So far, I have been unable to find any estimates that reach the 50-90% figure quoted.
The Eighth report of the Dutch National Rapporteur on Trafficking in Human Beings (2010) explains the difficulty:
There are conflicting estimates of the scale of human trafficking from different organisations and countries. It is therefore very difficult to be certain about the scale of the problem, which underlines the need for the systematic and coordinated collection and management of data.
Since human trafficking is often hidden and victims are often unwilling or afraid to speak out (or do not
realise that they are victims), there are probably a large number of unknown cases of human trafficking
(a large ‘dark number’). Consequently, statistical trends based on the number of known cases of human trafficking
usually do not directly reflect developments in the total number of cases of human trafficking.
The number of known situations of human trafficking depends to a large extent on factors such as the public
attention for human trafficking, the priorities of the investigative services and the public prosecution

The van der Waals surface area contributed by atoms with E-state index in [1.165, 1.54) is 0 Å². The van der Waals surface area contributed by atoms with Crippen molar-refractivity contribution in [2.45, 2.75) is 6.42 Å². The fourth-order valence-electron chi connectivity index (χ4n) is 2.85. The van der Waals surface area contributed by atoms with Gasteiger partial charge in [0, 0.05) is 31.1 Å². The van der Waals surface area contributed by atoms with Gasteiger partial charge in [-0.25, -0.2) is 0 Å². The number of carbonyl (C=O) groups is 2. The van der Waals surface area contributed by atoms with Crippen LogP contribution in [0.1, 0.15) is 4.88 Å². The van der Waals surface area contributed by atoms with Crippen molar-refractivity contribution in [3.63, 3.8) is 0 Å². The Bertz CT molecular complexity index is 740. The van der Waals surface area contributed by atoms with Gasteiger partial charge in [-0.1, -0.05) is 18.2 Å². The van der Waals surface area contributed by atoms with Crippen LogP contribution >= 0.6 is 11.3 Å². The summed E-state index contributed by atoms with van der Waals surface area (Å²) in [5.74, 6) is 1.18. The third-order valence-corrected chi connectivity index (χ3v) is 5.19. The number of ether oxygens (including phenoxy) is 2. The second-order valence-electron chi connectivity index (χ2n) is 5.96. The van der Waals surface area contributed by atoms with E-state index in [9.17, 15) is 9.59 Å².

service, the method of registration employed by victim support organisations, and changes in the law.
However, they do have a detailed analysis of the reported cases of Human Trafficking in the Netherlands, and the numbers are disturbing, with over 900 victims reported in 2009.
Of these, at least 45% were being exploited in the sex industry (likely a lot higher, given the significant "unknown" figure):
Obviously, the unreported crime figures are likely to be much higher. These numbers should be compared with the number of prostitutes in the Netherlands - Wikipedia cites a number of different studies that range from 15,000 to 30,000.
As for consent, the 2004 version of the report includes figures on how the traffickers gained compliance: